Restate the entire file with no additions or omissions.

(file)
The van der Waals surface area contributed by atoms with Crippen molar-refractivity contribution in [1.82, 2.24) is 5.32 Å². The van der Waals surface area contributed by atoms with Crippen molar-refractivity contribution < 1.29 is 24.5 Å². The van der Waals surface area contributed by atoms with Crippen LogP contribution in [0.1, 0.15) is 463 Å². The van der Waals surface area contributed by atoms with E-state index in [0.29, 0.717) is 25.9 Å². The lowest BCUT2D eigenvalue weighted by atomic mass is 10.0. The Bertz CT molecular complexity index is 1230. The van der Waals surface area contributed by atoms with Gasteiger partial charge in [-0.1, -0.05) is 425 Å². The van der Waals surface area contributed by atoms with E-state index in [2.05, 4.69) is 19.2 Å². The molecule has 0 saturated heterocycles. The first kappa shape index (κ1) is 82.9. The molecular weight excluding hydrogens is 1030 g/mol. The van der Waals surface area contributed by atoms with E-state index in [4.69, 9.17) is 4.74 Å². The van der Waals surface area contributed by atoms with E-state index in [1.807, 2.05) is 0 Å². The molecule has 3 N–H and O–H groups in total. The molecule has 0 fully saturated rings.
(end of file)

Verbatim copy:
The van der Waals surface area contributed by atoms with Crippen molar-refractivity contribution in [1.82, 2.24) is 5.32 Å². The van der Waals surface area contributed by atoms with Crippen molar-refractivity contribution < 1.29 is 24.5 Å². The van der Waals surface area contributed by atoms with Crippen LogP contribution in [0.1, 0.15) is 463 Å². The van der Waals surface area contributed by atoms with E-state index in [0.29, 0.717) is 25.9 Å². The lowest BCUT2D eigenvalue weighted by atomic mass is 10.0. The Bertz CT molecular complexity index is 1230. The van der Waals surface area contributed by atoms with Gasteiger partial charge in [-0.1, -0.05) is 425 Å². The van der Waals surface area contributed by atoms with E-state index in [2.05, 4.69) is 19.2 Å². The molecule has 0 saturated heterocycles. The first kappa shape index (κ1) is 82.9. The molecular weight excluding hydrogens is 1030 g/mol. The van der Waals surface area contributed by atoms with E-state index in [4.69, 9.17) is 4.74 Å². The van der Waals surface area contributed by atoms with E-state index in [1.807, 2.05) is 0 Å². The molecule has 3 N–H and O–H groups in total. The molecule has 0 fully saturated rings.